Sunday, April 26, 2015

The Labour Party and a better federalism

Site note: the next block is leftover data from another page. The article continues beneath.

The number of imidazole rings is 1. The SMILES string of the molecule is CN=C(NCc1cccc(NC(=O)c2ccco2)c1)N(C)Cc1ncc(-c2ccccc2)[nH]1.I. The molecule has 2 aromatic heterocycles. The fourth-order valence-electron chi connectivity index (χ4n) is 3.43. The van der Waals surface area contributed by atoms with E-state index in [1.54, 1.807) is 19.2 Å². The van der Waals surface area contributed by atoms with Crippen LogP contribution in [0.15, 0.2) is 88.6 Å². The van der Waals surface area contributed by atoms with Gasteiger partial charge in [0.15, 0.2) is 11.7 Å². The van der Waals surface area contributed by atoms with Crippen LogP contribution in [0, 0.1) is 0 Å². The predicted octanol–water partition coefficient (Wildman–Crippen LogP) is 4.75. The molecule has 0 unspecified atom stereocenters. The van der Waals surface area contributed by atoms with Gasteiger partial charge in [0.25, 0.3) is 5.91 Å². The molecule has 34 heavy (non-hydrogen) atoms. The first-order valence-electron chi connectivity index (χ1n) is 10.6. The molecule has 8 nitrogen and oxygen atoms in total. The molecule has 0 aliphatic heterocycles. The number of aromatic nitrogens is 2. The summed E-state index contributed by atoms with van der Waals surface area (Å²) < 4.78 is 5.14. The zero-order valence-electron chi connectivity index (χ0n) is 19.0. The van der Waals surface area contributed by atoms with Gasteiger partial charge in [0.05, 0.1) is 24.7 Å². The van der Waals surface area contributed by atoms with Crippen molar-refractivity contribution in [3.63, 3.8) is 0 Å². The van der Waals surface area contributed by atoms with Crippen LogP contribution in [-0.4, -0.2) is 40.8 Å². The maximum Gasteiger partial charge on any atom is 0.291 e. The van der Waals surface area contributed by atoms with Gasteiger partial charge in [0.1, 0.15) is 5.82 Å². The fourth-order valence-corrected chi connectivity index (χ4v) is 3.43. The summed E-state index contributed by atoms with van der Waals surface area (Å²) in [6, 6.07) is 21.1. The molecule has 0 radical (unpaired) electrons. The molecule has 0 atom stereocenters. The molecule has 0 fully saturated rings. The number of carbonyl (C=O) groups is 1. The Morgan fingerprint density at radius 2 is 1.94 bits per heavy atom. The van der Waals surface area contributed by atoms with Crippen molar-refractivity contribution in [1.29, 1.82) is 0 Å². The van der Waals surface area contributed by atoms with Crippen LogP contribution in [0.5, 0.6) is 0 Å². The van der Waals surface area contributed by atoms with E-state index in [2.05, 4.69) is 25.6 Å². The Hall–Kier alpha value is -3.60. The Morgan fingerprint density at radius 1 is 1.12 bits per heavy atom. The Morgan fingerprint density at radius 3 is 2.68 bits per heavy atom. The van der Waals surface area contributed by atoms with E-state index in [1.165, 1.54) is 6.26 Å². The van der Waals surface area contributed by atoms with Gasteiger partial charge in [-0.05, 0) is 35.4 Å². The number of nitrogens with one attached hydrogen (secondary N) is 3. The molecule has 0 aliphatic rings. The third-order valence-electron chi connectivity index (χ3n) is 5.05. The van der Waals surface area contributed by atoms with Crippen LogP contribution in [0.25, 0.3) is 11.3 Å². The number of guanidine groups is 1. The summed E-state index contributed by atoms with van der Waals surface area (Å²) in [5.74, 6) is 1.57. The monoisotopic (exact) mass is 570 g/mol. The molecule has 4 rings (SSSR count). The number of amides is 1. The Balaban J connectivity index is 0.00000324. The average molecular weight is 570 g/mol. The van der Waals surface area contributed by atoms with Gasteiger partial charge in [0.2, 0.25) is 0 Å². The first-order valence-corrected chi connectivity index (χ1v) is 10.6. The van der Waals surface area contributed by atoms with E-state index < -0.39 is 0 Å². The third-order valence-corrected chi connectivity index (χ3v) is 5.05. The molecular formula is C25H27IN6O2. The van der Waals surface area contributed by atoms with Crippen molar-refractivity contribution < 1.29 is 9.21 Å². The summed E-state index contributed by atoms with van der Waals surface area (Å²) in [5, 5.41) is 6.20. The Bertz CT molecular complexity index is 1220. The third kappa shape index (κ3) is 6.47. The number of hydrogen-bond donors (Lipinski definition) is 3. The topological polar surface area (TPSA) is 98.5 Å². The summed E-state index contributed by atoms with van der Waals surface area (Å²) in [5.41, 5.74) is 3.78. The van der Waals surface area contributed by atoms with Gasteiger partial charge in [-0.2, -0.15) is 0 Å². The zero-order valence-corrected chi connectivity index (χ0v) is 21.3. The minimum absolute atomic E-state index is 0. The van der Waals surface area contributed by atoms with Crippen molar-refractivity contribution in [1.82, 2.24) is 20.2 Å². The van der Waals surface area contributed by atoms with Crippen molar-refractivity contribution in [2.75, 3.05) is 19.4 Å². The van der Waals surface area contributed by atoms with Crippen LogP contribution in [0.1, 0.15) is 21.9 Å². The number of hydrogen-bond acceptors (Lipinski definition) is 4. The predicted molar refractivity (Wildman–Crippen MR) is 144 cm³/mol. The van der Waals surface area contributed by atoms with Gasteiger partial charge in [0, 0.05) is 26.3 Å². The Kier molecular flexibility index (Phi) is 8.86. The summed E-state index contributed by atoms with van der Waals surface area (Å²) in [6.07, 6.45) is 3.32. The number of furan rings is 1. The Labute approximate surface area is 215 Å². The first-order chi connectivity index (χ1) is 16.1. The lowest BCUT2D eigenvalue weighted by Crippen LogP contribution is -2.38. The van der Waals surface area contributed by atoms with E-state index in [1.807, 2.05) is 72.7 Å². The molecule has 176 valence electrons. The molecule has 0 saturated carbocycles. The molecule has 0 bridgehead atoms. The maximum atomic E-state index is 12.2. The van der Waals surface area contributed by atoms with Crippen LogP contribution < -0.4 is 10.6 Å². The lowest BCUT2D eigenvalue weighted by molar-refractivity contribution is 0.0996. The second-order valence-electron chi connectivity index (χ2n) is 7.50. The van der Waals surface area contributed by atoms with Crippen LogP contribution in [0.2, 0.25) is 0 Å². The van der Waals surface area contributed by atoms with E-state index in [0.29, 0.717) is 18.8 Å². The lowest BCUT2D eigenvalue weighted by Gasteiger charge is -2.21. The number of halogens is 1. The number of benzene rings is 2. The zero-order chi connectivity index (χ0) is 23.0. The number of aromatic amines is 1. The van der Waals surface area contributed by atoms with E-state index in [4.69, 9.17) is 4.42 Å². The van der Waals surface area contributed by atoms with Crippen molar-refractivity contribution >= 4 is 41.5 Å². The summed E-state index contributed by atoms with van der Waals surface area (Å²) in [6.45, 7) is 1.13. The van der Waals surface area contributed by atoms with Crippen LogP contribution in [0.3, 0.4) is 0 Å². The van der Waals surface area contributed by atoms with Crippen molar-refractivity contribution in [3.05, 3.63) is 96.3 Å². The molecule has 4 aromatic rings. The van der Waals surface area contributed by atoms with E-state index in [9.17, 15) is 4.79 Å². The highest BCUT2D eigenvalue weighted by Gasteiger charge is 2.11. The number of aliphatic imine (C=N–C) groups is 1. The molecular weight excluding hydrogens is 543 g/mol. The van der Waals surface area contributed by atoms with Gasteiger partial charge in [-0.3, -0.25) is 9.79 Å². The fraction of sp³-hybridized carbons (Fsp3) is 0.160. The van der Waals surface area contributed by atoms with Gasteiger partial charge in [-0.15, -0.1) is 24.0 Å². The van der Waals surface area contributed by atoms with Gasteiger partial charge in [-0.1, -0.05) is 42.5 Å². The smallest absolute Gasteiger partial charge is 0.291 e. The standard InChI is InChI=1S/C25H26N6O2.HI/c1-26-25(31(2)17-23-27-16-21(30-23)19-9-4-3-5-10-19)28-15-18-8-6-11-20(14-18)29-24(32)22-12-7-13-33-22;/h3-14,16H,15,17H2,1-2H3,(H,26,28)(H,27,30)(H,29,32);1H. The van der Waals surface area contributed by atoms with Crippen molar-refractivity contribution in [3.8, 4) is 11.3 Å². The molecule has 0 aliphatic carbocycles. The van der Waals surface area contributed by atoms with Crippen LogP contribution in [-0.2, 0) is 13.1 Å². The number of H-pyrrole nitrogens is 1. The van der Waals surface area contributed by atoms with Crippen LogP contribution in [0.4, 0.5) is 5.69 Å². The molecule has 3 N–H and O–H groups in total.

I am trying to follow closely the UK election campaign through new ways of being in touch with all the channels of that great contribution of the UK to civilization, the BBC. The vote takes place on May 7th. The Labour Party is doing better than expected. The campaign of Ed Milliband seems to be doing well at fighting the Conservative Party. However, the biggest problem for Labour does not come now from the Tories but form the Scottish Nationalist Party (SNP). The Scottish secessionists threaten to take almost all seats at stake in Scotland, a land that traditionally had been a stronghold of the Labour Party. The SNP argues that they will support a Labour prime minister and will push for more leftist policies than the ones defended by Milliband. The opportunistic stance of the populist leaders of the SNP, Nicola Sturgeon and Alex Salmond, not only detracts from Labour votes in Scotland, but also handles the Conservative Party a last chance gift: the argument that the Labour Party will preside over an unstable government, always at the mercy of a nationalist blackmail. In Catalonia we know about this. The problem of Scotland, together with the threat of an exit of the UK from the EU ("Brexit"), asks for a coherent response form the Labour Party: a clear project for a better federalism. We live in a world of overlapping and divided sovereignties where the nation-state is obsolete. The UK and the EU to which it belongs have already some of the characteristics of federations. Although the word is still taboo in many corners of the islands, the truth is that many of the existing institutions of the UK, Northern and Southern Ireland are already federal in nature, including its membership of the EU. This fact should be accepted, and the Labour Party should join the Liberal Democrats and the Green Party (the decent parties of the UK) in supporting an openly federalist project that gives all the British a stable institutional framework for the future. Progressive intellectuals like Will Hutton and Timothy Garton-Ash have already spoken in these terms and if the leaders of the Labour Party openly endorsed these positions and worked on them, they would not only be favourite in the predictions to have Ed Milliband as prime minister but they could perhaps clearly lead in all the forecasts. The predictions can be followed daily at least in Predictwise, Five Thirty Eight and The Guardian.

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